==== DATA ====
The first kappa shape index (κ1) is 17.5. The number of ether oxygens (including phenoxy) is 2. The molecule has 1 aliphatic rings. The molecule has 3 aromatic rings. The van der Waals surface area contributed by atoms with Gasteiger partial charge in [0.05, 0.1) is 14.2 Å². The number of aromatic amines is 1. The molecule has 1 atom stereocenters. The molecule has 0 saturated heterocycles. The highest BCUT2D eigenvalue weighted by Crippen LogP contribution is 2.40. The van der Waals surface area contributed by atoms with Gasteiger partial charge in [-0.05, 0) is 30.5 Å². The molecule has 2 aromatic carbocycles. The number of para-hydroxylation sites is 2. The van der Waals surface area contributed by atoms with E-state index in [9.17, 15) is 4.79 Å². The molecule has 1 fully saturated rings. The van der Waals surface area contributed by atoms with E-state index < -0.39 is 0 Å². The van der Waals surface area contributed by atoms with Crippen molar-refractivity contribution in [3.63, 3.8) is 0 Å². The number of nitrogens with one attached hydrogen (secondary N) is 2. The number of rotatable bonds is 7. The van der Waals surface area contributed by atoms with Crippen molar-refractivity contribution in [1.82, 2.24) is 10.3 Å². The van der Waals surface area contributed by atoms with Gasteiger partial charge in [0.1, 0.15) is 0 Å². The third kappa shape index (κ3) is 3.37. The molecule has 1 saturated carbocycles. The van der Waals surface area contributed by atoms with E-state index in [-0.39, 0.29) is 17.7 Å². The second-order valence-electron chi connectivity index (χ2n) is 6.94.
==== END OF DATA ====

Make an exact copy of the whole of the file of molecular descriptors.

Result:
The first kappa shape index (κ1) is 17.5. The number of ether oxygens (including phenoxy) is 2. The molecule has 1 aliphatic rings. The molecule has 3 aromatic rings. The van der Waals surface area contributed by atoms with Gasteiger partial charge in [0.05, 0.1) is 14.2 Å². The number of aromatic amines is 1. The molecule has 1 atom stereocenters. The molecule has 0 saturated heterocycles. The highest BCUT2D eigenvalue weighted by Crippen LogP contribution is 2.40. The van der Waals surface area contributed by atoms with Gasteiger partial charge in [-0.05, 0) is 30.5 Å². The molecule has 2 aromatic carbocycles. The number of para-hydroxylation sites is 2. The van der Waals surface area contributed by atoms with E-state index in [9.17, 15) is 4.79 Å². The molecule has 1 fully saturated rings. The van der Waals surface area contributed by atoms with E-state index < -0.39 is 0 Å². The van der Waals surface area contributed by atoms with Crippen molar-refractivity contribution in [3.63, 3.8) is 0 Å². The number of nitrogens with one attached hydrogen (secondary N) is 2. The number of rotatable bonds is 7. The van der Waals surface area contributed by atoms with Crippen molar-refractivity contribution in [1.82, 2.24) is 10.3 Å². The van der Waals surface area contributed by atoms with Gasteiger partial charge in [0.1, 0.15) is 0 Å². The third kappa shape index (κ3) is 3.37. The molecule has 1 saturated carbocycles. The van der Waals surface area contributed by atoms with E-state index in [-0.39, 0.29) is 17.7 Å². The second-order valence-electron chi connectivity index (χ2n) is 6.94.